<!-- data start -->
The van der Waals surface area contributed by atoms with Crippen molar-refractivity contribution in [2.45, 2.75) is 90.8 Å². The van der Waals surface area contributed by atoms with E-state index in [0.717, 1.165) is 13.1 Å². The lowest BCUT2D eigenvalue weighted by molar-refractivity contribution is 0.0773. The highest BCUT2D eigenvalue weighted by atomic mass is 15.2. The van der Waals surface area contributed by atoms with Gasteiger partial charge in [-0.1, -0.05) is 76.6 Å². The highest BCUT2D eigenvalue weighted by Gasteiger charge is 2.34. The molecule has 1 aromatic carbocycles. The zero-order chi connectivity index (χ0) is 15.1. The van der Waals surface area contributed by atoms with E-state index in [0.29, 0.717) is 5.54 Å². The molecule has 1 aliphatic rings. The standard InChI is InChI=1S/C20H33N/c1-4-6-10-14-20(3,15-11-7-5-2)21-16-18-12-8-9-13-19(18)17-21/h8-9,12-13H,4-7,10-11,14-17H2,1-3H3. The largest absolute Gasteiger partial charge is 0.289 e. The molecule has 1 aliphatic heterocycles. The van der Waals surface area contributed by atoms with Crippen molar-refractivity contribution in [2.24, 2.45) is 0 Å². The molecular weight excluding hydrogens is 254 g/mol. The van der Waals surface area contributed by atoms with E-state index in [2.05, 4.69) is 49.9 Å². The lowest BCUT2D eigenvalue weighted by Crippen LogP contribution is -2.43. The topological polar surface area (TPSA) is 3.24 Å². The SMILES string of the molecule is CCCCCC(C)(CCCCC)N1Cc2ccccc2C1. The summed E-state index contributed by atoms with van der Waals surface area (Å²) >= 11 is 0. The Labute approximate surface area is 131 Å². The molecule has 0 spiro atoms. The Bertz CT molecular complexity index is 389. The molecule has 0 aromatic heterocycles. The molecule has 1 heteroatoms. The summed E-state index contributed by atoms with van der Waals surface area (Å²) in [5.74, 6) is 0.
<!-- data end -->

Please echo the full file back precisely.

The van der Waals surface area contributed by atoms with Crippen molar-refractivity contribution in [2.45, 2.75) is 90.8 Å². The van der Waals surface area contributed by atoms with E-state index in [0.717, 1.165) is 13.1 Å². The lowest BCUT2D eigenvalue weighted by molar-refractivity contribution is 0.0773. The highest BCUT2D eigenvalue weighted by atomic mass is 15.2. The van der Waals surface area contributed by atoms with Gasteiger partial charge in [-0.1, -0.05) is 76.6 Å². The highest BCUT2D eigenvalue weighted by Gasteiger charge is 2.34. The molecule has 1 aromatic carbocycles. The zero-order chi connectivity index (χ0) is 15.1. The van der Waals surface area contributed by atoms with E-state index in [0.29, 0.717) is 5.54 Å². The molecule has 1 aliphatic rings. The standard InChI is InChI=1S/C20H33N/c1-4-6-10-14-20(3,15-11-7-5-2)21-16-18-12-8-9-13-19(18)17-21/h8-9,12-13H,4-7,10-11,14-17H2,1-3H3. The largest absolute Gasteiger partial charge is 0.289 e. The molecule has 1 aliphatic heterocycles. The van der Waals surface area contributed by atoms with Crippen molar-refractivity contribution in [2.24, 2.45) is 0 Å². The molecular weight excluding hydrogens is 254 g/mol. The van der Waals surface area contributed by atoms with E-state index in [2.05, 4.69) is 49.9 Å². The lowest BCUT2D eigenvalue weighted by Crippen LogP contribution is -2.43. The topological polar surface area (TPSA) is 3.24 Å². The SMILES string of the molecule is CCCCCC(C)(CCCCC)N1Cc2ccccc2C1. The summed E-state index contributed by atoms with van der Waals surface area (Å²) >= 11 is 0. The Labute approximate surface area is 131 Å². The molecule has 0 spiro atoms. The Bertz CT molecular complexity index is 389. The molecule has 0 aromatic heterocycles. The molecule has 1 heteroatoms. The summed E-state index contributed by atoms with van der Waals surface area (Å²) in [5.74, 6) is 0.